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    Update about OS X Lion. It appears now the many corporate pentesters I listen to have said that OS X Lion is finally now safer then Windows 7. Lion finally gave us true memory randomization and some other security tweaks that one pentester said he is having a hard time hacking into, were he could just walk right in on Leopard and Snow Leopard. Even Charlie Miller thinks Lion took a leap forward on security.

    Good to see that with the acquisition of David Rice and the prodding of Charlie Miller Apple has finally moved to increase security of OS X. Security was always last on Apples plate of things to add to OS X.
     
  24. Hungry Man

    Hungry Man Registered Member

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    Isn't it simply ASLR? Windows has that. Any it's programatically avoidable/ bypassable.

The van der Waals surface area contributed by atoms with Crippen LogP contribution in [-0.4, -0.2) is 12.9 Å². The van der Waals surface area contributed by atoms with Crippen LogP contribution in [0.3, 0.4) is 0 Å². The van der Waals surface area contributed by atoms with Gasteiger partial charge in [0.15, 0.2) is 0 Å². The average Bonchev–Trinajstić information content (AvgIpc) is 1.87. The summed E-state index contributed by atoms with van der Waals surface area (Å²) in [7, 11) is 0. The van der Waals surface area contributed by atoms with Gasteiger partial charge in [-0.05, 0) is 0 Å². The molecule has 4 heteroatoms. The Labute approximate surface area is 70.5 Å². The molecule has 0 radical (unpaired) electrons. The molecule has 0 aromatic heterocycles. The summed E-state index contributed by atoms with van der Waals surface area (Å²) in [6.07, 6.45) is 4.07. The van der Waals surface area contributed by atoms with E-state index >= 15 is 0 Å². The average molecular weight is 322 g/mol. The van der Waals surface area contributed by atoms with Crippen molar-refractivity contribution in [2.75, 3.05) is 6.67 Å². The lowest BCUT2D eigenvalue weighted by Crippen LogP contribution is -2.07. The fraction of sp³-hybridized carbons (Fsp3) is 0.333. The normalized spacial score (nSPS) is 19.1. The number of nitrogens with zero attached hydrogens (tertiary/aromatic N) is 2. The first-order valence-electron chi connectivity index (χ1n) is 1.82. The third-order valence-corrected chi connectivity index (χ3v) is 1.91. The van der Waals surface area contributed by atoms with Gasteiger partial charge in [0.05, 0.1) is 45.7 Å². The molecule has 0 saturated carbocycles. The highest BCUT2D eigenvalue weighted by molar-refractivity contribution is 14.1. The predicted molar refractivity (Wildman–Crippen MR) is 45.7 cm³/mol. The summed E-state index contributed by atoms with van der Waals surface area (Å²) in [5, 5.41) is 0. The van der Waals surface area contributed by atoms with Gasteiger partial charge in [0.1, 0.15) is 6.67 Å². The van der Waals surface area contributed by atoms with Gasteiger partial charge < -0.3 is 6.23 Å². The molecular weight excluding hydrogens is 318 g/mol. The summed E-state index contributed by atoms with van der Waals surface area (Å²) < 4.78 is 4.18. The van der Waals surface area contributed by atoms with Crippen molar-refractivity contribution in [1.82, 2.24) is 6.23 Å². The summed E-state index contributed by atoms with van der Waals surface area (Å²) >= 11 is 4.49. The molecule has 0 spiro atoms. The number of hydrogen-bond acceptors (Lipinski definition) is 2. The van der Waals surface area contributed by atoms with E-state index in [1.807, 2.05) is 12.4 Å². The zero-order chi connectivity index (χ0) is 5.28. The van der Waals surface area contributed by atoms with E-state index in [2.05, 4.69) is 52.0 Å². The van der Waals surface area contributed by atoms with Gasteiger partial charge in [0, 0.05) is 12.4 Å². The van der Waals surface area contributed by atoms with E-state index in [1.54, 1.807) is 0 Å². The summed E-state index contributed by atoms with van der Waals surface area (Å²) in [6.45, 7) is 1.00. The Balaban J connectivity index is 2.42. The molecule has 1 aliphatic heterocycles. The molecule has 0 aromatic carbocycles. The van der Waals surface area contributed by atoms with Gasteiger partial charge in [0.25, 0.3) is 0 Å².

The idea behind ASLR, DEP, SEHOP... they're all just trying to reduce the sheer vast number of exploits. It's wonderful and I love them but it only takes a single proper exploit to gain access to the system. Rather than attempting to remove as many exploits as possible they should be (and this applies to all OS's) expecting their systems to be exploited and then adding in measures that deal with exploits.

    Sandboxing is one such mechanism. Even if you exploit an application or the system if everything is separated and has no access the exploit is severely limited.

    There are other security methods.

    Still, as I said, ASLR is great.
     
  25. J_L

    J_L Registered Member

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    About time. Too bad it`s bloated (ex. 2 GB min RAM lol) though.